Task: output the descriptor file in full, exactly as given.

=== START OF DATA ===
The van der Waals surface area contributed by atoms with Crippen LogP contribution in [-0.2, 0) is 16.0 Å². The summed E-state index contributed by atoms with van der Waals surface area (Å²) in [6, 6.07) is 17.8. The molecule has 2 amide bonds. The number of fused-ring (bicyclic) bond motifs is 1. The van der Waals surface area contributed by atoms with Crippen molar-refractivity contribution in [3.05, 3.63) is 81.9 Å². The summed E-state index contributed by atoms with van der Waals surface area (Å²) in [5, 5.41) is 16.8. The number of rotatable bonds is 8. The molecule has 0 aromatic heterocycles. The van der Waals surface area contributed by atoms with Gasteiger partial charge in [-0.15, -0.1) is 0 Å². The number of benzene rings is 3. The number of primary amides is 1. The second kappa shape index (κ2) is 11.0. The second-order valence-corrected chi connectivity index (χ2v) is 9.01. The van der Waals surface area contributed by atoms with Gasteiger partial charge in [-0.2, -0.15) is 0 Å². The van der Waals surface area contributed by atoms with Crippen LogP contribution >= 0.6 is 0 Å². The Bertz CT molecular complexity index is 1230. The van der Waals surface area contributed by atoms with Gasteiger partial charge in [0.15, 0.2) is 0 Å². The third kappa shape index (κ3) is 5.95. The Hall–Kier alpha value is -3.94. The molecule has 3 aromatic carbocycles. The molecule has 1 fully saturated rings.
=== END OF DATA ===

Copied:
The van der Waals surface area contributed by atoms with Crippen LogP contribution in [-0.2, 0) is 16.0 Å². The summed E-state index contributed by atoms with van der Waals surface area (Å²) in [6, 6.07) is 17.8. The molecule has 2 amide bonds. The number of fused-ring (bicyclic) bond motifs is 1. The van der Waals surface area contributed by atoms with Crippen molar-refractivity contribution in [3.05, 3.63) is 81.9 Å². The summed E-state index contributed by atoms with van der Waals surface area (Å²) in [5, 5.41) is 16.8. The number of rotatable bonds is 8. The molecule has 0 aromatic heterocycles. The van der Waals surface area contributed by atoms with Gasteiger partial charge in [-0.15, -0.1) is 0 Å². The number of benzene rings is 3. The number of primary amides is 1. The second kappa shape index (κ2) is 11.0. The second-order valence-corrected chi connectivity index (χ2v) is 9.01. The van der Waals surface area contributed by atoms with Gasteiger partial charge in [-0.2, -0.15) is 0 Å². The van der Waals surface area contributed by atoms with Crippen LogP contribution >= 0.6 is 0 Å². The Bertz CT molecular complexity index is 1230. The van der Waals surface area contributed by atoms with Gasteiger partial charge in [0.15, 0.2) is 0 Å². The third kappa shape index (κ3) is 5.95. The Hall–Kier alpha value is -3.94. The molecule has 3 aromatic carbocycles. The molecule has 1 fully saturated rings.